July 9, 2019 / 7:44 PM / a year ago

Atlanta Fed's Bostic: Officials debating merits, risks of 'hotter' economy

FILE PHOTO: President and Chief Executive Officer of the Federal Reserve Bank of Atlanta Raphael W. Bostic speaks at a European Financial Forum event in Dublin, Ireland February 13, 2019. REUTERS/Clodagh Kilcoyne

WASHINGTON (Reuters) - The Federal Reserve is debating the risks and benefits of letting the U.S. economy run “a little hotter,” balancing the good it could do for workers against the possibility it could end in a recession, Atlanta Federal Reserve bank president Raphael Bostic said on Tuesday.

“We do think about this in terms of our tools and how comfortable we should be letting the economy run a little hotter,” Bostic said in an event at the Washington University in St. Louis.

Fed officials are widely expected to cut interest rates at their upcoming meeting in three weeks in response to the growing risks and uncertainties around international trade, as well as weak inflation in the U.S.

With the unemployment rate at 3.7 percent it would be an unusual time for the Fed to loosen monetary policy. But some Fed officials have argued that it may be time to try to push the boundaries of what is possible since wages are increasing only at a modest pace, and with no sign inflation is about to escalate. The longer the labor market remains tight, the argument goes, the more the recovery helps minority groups or less successful regions.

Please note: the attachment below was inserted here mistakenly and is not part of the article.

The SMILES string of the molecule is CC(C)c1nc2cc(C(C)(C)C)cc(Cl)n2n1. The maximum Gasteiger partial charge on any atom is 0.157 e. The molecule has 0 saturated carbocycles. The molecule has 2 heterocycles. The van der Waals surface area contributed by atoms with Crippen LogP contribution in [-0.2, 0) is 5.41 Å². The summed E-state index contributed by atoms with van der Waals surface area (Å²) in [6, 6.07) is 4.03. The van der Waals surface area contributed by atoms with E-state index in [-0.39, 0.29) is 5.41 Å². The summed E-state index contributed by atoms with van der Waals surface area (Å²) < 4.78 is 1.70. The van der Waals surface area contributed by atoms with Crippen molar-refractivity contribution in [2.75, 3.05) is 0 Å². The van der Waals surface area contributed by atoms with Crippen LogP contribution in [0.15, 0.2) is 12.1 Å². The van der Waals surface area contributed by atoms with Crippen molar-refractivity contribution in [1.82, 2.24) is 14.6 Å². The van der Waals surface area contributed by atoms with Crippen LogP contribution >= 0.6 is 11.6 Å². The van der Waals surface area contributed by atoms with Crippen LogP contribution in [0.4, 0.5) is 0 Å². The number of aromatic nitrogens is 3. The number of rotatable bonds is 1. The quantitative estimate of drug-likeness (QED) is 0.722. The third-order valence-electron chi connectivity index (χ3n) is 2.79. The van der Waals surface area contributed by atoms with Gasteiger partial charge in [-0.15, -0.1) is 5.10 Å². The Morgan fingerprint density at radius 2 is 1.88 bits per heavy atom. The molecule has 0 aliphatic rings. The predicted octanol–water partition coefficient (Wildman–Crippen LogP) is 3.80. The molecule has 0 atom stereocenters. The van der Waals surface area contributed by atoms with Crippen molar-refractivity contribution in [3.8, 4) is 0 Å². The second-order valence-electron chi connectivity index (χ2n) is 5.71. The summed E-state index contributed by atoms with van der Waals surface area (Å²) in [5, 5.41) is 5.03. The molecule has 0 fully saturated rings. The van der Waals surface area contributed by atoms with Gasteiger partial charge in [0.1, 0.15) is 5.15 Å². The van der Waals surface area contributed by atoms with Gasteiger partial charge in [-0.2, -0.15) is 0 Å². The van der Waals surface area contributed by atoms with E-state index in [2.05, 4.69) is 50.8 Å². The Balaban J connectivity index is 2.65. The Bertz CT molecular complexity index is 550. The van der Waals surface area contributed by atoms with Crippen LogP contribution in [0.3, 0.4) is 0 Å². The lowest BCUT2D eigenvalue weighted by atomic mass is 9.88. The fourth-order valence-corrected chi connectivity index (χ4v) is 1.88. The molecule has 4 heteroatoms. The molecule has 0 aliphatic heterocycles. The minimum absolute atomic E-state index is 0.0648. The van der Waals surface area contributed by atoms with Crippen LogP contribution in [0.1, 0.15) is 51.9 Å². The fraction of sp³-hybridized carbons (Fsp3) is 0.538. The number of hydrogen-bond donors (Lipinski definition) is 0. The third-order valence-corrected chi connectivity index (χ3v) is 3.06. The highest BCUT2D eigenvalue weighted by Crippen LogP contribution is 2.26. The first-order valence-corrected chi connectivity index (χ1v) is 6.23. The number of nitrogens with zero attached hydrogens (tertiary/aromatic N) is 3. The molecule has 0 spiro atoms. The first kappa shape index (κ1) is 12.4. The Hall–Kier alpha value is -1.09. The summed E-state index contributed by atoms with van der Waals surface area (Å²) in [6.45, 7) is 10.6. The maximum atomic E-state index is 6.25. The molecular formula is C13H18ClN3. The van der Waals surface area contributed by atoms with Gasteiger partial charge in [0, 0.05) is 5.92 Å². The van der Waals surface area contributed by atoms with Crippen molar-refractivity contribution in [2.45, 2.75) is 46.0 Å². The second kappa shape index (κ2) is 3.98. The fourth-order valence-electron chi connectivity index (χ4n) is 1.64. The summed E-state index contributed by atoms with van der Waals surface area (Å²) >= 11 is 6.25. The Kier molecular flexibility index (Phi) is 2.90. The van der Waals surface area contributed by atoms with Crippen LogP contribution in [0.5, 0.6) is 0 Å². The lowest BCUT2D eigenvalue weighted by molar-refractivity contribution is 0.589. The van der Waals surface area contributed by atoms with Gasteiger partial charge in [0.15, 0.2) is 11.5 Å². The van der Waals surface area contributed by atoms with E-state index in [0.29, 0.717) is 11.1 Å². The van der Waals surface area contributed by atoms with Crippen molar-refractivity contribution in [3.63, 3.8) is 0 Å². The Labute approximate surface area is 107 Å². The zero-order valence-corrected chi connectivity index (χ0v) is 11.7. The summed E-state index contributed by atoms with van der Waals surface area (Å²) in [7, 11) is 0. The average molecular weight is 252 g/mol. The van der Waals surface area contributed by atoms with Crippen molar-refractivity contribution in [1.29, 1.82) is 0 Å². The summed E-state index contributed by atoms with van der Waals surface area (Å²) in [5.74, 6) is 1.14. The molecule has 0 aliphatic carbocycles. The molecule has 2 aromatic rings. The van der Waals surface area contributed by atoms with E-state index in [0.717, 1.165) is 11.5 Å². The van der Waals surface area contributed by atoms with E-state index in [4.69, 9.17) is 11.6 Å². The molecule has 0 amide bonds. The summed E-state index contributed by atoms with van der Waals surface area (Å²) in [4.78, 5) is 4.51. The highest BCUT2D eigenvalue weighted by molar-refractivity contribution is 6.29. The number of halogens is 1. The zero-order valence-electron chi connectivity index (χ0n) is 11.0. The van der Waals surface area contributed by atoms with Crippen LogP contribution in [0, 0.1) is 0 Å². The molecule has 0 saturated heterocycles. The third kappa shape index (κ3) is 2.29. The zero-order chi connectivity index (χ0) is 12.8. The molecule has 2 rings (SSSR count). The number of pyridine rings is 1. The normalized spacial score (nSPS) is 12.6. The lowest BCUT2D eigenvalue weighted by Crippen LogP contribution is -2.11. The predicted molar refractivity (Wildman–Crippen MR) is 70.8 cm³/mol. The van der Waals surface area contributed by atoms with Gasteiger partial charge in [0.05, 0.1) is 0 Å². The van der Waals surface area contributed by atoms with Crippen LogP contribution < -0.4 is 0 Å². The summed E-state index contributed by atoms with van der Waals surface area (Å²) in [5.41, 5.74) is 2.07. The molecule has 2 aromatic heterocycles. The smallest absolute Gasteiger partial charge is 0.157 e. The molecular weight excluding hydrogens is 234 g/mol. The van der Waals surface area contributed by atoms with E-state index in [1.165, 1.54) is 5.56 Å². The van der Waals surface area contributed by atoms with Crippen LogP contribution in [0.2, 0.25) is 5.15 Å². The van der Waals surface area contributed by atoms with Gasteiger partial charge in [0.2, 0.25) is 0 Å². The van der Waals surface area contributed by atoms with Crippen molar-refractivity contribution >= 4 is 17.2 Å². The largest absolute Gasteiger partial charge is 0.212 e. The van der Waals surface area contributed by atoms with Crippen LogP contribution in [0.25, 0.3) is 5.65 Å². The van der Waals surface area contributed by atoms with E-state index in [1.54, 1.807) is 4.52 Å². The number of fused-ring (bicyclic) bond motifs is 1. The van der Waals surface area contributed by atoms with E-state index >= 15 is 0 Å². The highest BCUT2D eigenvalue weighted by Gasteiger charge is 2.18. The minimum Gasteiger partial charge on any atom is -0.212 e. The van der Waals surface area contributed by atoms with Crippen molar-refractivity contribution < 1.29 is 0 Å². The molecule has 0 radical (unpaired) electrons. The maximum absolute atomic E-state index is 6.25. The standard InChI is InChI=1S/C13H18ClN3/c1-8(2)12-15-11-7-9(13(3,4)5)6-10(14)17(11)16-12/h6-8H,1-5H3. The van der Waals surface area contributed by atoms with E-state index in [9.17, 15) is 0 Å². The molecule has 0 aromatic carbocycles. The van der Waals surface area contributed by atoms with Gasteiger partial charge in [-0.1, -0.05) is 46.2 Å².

“We are definitely having a conversation about this,” as officials consider when and whether to trim rates and by how much, Bostic said.

The fear is getting it wrong, and creating such a “hot” economy that inflation does surge. Some argue that is unlikely, and note that comparably low unemployment in the mid-90s continued without inflation because of improvements in productivity.

Productivity growth, however, has been weak in recent years, and Bostic said there are risks to pushing too far.

“There are risks there,” he said. “When you are red hot, almost every time a recession ensues...There ends up being a false sense of resilience.”

Reporting by Howard Schneider; Editing by Chizu Nomiyama

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